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PTSD: National Center for PTSD

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Distressing Events Questionnaire (DEQ)

 

Distressing Events Questionnaire (DEQ)

Kubany, Leisen, Kaplan, & Kelly, 2000

Description

The DEQ (recently renamed the "PTSD Screening and Diagnostic Scale; PSDS") is a 38-item, 4-part self-report inventory that assesses the DSM-IV criteria for PTSD.

In Part 1, respondents are asked to indicate an event that caused them the most distress and to rate, in the past month, the degree to which they experienced each of 17 symptoms that correspond to the DSM-IV symptoms of PTSD and 3 associated features (i.e., guilt, anger, and grief). Items are rated on a 5-point scale ranging from 0 (absent or did not occur) to 4 (present to an extreme or severe degree).

In Part 2, respondents are asked whether they have experienced any symptom for longer than 30 days and, if so, how long, and their age or date of onset.

In Part 3 items assess Criterion A2 of PTSD (i.e., intense fear, helplessness, and horror) using a yes/no format. In Part 4, items inquire about specific areas of functioning (such as social life and work) and satisfaction with life, and are rated on a 5-point scale ranging from 0 (no negative effects) to 4 (negative effects to an extreme or severe degree).

The DEQ can be used to make a preliminary diagnosis of PTSD either by using a cutoff score of symptom severity (sum of 17 items that correspond to DSM-IV symptoms) or using DSM-IV symptom criteria. All items are written at an 8th-grade reading level.

Sample Item

Bad dreams or nightmares about the event(s)? (Respondents are asked to rate the degree to which they experienced the symptom in the past month.)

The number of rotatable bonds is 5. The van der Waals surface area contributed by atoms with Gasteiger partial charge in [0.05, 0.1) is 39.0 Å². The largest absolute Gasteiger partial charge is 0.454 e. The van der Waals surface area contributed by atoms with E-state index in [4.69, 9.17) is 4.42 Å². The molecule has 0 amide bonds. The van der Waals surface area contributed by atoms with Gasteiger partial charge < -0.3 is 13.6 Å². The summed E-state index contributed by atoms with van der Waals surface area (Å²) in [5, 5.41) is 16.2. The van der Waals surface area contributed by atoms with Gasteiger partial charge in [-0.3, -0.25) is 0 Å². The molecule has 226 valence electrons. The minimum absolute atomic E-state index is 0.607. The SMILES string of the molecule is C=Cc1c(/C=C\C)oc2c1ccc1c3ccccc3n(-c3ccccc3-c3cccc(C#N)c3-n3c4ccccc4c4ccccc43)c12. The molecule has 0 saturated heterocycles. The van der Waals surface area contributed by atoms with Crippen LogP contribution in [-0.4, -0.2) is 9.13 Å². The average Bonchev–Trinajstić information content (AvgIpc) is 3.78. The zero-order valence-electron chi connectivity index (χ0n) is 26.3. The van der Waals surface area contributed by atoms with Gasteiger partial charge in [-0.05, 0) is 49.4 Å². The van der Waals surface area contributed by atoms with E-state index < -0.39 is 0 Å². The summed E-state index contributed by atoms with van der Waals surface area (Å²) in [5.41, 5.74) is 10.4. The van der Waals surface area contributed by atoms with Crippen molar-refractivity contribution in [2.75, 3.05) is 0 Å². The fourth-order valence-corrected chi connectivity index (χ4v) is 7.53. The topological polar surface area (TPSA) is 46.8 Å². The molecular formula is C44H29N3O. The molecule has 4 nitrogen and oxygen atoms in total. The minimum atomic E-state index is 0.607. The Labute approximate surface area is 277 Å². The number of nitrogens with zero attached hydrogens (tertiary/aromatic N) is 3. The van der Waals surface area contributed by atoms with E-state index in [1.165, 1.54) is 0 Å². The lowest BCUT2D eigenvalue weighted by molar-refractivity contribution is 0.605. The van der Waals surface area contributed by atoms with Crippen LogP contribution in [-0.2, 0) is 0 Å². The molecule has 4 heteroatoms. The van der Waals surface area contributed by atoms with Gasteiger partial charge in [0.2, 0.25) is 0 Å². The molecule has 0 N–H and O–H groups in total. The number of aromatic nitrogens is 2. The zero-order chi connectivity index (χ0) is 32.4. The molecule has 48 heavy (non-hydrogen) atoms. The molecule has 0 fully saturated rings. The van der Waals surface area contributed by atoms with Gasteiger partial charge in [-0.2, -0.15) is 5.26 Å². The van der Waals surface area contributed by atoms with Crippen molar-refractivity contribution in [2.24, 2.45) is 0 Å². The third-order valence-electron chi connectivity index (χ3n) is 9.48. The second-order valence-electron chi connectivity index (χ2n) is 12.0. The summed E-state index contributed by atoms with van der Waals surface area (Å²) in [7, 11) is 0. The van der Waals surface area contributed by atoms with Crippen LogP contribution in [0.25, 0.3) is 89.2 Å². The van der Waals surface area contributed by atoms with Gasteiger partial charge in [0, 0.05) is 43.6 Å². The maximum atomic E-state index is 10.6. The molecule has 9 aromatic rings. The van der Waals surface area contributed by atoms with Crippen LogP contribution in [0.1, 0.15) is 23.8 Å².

Versions

Newest version renamed the PTSD Screening and Diagnostic Scale (PSDS).

References

Kubany, E. S, Leisen, M. B., Kaplan, A. S, & Kelly, M. P. (2000). Validation of a brief measure of posttraumatic stress disorder: the Distressing Event Questionnaire (DEQ). Psychological Assessment, 12, 197-209.

Additional Reviews

Orsillo (2001) (PDF) p. 265.

Orsillo, Susan M. (2001). Measures for acute stress disorder and posttraumatic stress disorder. In M.M. Antony & S.M. Orsillo (Eds.), Practitioner's guide to empirically based measures of anxiety (pp. 255-307). New York: KluwerAcademic/Plenum. PILOTS ID 24368

To Obtain Scale

Edward Kubany, PhD, ABPP
4211 Waialae Ave, #206
Honolulu, HI 9681
Email: kubany@hawaii.rr.com

Measure availability: Information on measures is available to everyone. However, the assessment tools themselves can only be distributed to qualified mental health professionals and researchers. We maintain measures developed by affiliated staff of the National Center for PTSD.


Date this content was last updated is at the bottom of the page.

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Where to Get Help for PTSD

Using the PILOTS database for Assessment Information
The PILOTS database is the largest electronic index to the world's literature on traumatic stress.

The National Center for PTSD does not provide direct clinical care, individual referrals or benefits information.